Shot While Standing on First Base Bag
An interesting view toward home plate from the first base bag POV.
Laying on the Outfield Grass
With my feet on the warning track, a look in from ground level towards home. One of the most interesting things to me was how low the grass it trimmed.
Think I'll have to find out more about the surface from some of the grounds crew.
Ball Rests on Left Field Line
Liked this shot of a ball laying on the painted foul line.
I do prefer the original field configuration, where the foul lines were in a dirt lane and made of chalk. I'm fairly certain this current way of dressing the field is easier to maintain, but that should not be the point.
Quite the Nice Gesture
The team has really gone out of their way to welcome yours truly, and I greatly appreciate it.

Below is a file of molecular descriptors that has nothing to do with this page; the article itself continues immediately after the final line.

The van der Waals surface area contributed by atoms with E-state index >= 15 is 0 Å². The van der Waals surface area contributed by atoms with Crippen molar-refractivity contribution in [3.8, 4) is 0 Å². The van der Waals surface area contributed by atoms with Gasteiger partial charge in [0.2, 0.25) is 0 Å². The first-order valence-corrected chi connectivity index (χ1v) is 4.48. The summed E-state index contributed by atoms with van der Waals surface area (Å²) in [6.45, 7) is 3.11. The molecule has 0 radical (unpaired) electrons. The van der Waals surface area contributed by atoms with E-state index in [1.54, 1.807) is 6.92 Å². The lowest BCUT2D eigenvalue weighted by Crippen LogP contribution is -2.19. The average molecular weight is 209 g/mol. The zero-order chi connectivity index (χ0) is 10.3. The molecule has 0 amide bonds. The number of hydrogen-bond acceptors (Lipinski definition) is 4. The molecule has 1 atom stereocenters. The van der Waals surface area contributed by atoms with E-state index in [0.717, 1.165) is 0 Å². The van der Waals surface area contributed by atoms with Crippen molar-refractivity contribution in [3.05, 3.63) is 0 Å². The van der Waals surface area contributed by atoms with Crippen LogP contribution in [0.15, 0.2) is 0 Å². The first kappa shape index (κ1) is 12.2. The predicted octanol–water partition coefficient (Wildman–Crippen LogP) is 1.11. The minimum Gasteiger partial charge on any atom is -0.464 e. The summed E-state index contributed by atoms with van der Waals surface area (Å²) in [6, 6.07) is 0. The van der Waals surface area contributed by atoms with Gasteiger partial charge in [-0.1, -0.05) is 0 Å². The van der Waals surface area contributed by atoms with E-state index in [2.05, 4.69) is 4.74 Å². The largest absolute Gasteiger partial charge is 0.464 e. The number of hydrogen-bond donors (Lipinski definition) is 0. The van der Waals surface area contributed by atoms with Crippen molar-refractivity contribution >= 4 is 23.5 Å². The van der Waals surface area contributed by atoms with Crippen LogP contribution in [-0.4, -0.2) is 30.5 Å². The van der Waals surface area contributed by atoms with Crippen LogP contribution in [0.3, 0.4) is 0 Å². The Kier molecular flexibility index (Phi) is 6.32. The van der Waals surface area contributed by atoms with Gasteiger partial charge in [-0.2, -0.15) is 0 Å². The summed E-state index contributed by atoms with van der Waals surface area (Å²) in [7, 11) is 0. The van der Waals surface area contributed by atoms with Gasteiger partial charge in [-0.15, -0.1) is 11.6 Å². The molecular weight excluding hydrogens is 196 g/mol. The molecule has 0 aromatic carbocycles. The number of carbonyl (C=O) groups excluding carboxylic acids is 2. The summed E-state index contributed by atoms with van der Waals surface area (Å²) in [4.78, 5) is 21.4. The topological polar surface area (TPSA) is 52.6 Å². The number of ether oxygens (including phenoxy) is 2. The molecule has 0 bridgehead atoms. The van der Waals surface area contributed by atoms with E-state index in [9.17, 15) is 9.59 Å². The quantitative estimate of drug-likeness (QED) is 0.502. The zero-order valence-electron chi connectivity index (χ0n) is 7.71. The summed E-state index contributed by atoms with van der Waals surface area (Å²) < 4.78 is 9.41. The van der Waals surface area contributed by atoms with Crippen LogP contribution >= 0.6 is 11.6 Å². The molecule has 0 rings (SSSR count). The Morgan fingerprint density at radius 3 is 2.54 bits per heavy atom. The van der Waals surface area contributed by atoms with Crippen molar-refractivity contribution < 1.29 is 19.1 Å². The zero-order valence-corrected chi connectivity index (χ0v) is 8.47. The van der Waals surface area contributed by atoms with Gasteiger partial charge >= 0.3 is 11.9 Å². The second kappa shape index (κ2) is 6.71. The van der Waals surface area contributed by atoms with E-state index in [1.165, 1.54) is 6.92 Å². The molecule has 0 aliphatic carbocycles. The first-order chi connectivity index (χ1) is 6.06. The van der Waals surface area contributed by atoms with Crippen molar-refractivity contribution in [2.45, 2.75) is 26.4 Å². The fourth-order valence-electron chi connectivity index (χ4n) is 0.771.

Here's Your Sign
Not quite the way Bill Engvall means rather...
Sign and the View
...to give a perspective of where the Dodgers hold out a chair for the chosen blogger.
Wall of Fame
Looking down the walkway towards the field where the Hall of Fame honored Dodger media are recognized.
Vin Scully, Jamie Jarrin, Bob Hunter, Ross Newhan, and Jim Murray are the enshrinees.
When I first saw this photo, it really cracked me up.
Looks to me like James is giving his best James Cagney "You dirty rat" impression.
Leading to Dodger Clubhouse
Jersey's depicting all the retired numbers in Dodger history line the walkway as the players make their way to the clubhouse.
An empty frame waits for the next inductee, a reminder of what is possible for the player who achieves great things.
Say hello to Brooklyn legend Don Newcombe.
Don won the third ever Rookie of the Year award in 1949, and was the NL MVP and Cy Young winner in 1956.